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    World’s biggest battery takes shape in the Australian outback

    Branko Miletic

    Following on from Elon Musk’s pledge to the South Australian government that his company, Tesla, will complete a 100MW power storage facility within 100-days of signing an agreement or build it for free, the Californian-based company has unveiled the first of its battery arrays in the north of the state. 

    This power storage facility is being built in response to the now-infamous South Australian summer blackout of 2016, where, after suffering a political and a public backlash due to the blackout, the South Australian government looked for a sustainable solution to ensure it can build deployable grid-scale energy storage options with a capacity of at least 100MW.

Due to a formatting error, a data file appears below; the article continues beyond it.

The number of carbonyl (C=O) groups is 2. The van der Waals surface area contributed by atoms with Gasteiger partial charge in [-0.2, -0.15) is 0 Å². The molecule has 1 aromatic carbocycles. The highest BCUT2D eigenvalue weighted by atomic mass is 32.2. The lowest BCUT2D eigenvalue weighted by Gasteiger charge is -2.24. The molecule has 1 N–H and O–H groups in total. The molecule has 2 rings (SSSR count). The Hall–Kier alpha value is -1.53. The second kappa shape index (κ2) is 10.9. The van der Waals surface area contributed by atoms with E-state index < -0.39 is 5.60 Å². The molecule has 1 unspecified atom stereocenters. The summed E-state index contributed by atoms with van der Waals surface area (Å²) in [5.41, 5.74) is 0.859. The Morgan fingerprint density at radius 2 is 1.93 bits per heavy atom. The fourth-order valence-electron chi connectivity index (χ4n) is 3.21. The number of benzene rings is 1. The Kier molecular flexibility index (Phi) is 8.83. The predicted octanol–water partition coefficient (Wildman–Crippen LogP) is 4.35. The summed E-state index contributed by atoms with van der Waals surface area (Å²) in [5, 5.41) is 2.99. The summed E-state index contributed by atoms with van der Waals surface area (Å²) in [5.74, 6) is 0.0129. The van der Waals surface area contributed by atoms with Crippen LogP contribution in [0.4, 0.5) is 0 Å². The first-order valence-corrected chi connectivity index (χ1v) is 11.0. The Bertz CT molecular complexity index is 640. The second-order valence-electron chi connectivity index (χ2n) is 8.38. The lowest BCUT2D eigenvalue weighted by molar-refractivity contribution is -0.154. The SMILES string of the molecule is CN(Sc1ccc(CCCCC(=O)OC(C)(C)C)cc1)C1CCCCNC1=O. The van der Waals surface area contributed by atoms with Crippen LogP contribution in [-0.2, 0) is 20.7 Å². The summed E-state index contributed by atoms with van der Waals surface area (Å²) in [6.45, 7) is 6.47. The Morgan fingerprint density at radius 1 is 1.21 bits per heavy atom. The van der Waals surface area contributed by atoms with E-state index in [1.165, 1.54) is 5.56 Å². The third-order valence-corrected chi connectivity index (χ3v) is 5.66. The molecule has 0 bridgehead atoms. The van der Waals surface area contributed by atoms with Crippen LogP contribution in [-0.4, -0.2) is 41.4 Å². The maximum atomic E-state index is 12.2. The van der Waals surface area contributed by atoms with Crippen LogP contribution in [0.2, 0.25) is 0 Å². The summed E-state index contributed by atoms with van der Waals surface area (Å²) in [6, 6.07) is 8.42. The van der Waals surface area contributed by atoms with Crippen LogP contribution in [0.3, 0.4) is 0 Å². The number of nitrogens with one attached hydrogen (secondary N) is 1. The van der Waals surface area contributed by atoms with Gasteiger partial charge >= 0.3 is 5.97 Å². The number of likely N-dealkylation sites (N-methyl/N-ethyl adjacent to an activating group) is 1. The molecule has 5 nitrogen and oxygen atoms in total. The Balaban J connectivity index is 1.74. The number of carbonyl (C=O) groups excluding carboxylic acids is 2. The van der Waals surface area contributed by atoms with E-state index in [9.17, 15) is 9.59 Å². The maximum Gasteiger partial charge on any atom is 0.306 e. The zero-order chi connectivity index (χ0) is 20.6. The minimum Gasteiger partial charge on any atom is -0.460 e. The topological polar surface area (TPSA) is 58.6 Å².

When complete, this battery storage will eventually consist of a 100MW / 129MWh ‘Powerpack’ system that will in turn be paired with French renewable company Neoen and its Hornsdale wind farm near Jamestown, South Australia.  

    Currently on track to become the largest lithium-ion battery storage project in the world, when complete, Tesla claims that the Jamestown facility will help solve power outages, reduce intermittencies and manage summer peak loads in order to support the reliability of South Australia’s electrical infrastructure, while at the same time, provide enough power for more than 30,000 homes—which it also says is equal to the amount of homes that lost power during the blackout period last year.

    The South Australian government’s deadline for the completion of the project is December 1, 2017.

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